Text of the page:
Wearable, shareable and seamless technology
Attending pharmaceutical industry conferences and events is a great way to see what is happening on the front lines of pharma marketing today. However, to see what is happening in the “real world” today and in the near future, visiting technology events outside of the industry is often a must.
After all, the vast majority of digital and technology trends specific to marketing are the result of overall consumer market trends, which are tweaked, modified and customized for the health and pharma market. The perfect example is the smartphone—created by the growing need for access to the Internet, robust e-mail, real-time location-based searches, and of course a detailed map while on the move—all at the touch of a finger.
In a quest to see more of the real-world trends and understand where the consumer market is headed, I attended the Consumer Electronics Show (CES) 2014 in Las Vegas. While it's very easy to be overwhelmed by the sheer size of the event (150,000+ attendees), it's also a great way to take in a lot of information in a limited amount of time.
Although it's impossible to cover all the trends discussed at the event, I've tried to show some of the themes that will have an outsized impact on the future of health and pharmaceutical marketing.
Of note, although the event covers all industries, approximately 300 exhibitors showcased products and applications for fitness, wellness and medical treatment—a 30% increase over last year. Digital health is quickly finding a home and relevance, and is no longer an obscure market.
One of the key overall themes of CES was “The Internet of Things”—and the concept we'll be tracking, sharing and analyzing a lot more data in the years ahead. The larger “things” trend is largely being fueled by cheaper memory, cheaper sensors, and the continued innovation specific to the form factors. We'll cover those trends below.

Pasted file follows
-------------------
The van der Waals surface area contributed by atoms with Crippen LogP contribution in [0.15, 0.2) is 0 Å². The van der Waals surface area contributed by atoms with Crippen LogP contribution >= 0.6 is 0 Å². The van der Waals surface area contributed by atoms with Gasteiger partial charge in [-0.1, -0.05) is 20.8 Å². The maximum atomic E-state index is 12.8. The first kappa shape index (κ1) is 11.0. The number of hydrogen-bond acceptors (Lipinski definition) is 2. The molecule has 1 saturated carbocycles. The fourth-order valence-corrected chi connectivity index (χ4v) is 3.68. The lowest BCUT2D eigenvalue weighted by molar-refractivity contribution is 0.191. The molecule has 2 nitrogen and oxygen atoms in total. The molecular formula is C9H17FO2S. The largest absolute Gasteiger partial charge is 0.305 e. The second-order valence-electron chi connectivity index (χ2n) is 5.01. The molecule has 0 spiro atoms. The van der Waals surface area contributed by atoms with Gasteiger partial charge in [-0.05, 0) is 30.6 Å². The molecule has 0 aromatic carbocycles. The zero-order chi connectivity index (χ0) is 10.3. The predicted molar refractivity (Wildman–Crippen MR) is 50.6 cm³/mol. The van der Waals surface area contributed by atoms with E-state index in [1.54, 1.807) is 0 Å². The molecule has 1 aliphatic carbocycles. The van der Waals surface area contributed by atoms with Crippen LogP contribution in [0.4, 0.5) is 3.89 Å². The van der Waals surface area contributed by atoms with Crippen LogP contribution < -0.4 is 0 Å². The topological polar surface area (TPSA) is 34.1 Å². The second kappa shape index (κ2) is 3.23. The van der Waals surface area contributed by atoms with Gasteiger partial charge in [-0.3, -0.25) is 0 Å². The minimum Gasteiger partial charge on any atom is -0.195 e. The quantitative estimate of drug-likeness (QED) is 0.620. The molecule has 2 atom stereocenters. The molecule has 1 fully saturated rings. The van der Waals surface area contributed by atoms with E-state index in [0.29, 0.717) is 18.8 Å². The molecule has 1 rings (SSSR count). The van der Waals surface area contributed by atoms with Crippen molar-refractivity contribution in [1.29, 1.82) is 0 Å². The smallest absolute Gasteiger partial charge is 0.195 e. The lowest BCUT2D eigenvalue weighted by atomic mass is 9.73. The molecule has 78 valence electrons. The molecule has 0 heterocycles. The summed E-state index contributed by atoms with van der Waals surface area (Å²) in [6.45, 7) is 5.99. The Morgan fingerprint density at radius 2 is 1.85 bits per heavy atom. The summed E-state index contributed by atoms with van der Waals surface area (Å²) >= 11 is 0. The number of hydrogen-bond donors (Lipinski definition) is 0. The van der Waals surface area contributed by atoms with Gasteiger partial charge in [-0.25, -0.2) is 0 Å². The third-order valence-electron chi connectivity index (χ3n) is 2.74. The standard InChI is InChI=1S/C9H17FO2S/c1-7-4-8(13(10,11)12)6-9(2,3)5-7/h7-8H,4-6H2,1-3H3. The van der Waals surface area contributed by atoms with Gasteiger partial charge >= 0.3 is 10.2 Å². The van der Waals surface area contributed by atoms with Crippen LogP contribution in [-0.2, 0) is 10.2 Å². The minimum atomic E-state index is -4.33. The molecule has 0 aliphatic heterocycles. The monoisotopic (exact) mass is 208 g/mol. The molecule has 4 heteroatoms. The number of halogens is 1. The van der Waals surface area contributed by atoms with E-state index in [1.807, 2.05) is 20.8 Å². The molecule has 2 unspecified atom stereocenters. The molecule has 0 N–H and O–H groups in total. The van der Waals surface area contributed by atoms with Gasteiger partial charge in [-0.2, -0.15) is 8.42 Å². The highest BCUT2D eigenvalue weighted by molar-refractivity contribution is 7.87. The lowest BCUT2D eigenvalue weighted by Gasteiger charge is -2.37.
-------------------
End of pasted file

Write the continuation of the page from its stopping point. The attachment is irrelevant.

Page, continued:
Wearables—OK, it can be argued that “wearables” has quickly become one of the buzzwords we all love to hate because it can mean different things. That said, we will see a rapid proliferation in the range of devices with data capture capabilities as well as internet connectivity in a standalone device or as a paired device.
While the largest number of wearables falls into the categories of watches or bands, the technology easily lends itself to anything you can clip, attach or affix to your body or clothes. Yes, that includes glasses. The impact to health and pharma is that the rapid proliferation of wearables will facilitate seamless data capture in ways that we never imagined.
Embedded Sensors—Not so much a trend as a market reality. The smartphone revolution has fueled innovation on all fronts related to embedded sensors. Third-party devices now have the ability to purchase and integrate low-cost microelectromechanical systems (MEMS), including accelerometers, gyroscopes, and magnetometers. In addition to fueling the market of wearables, the value of cheaper embedded sensors (including breathing, temperature, heart rate, motion) will fuel the fitness tracker segment.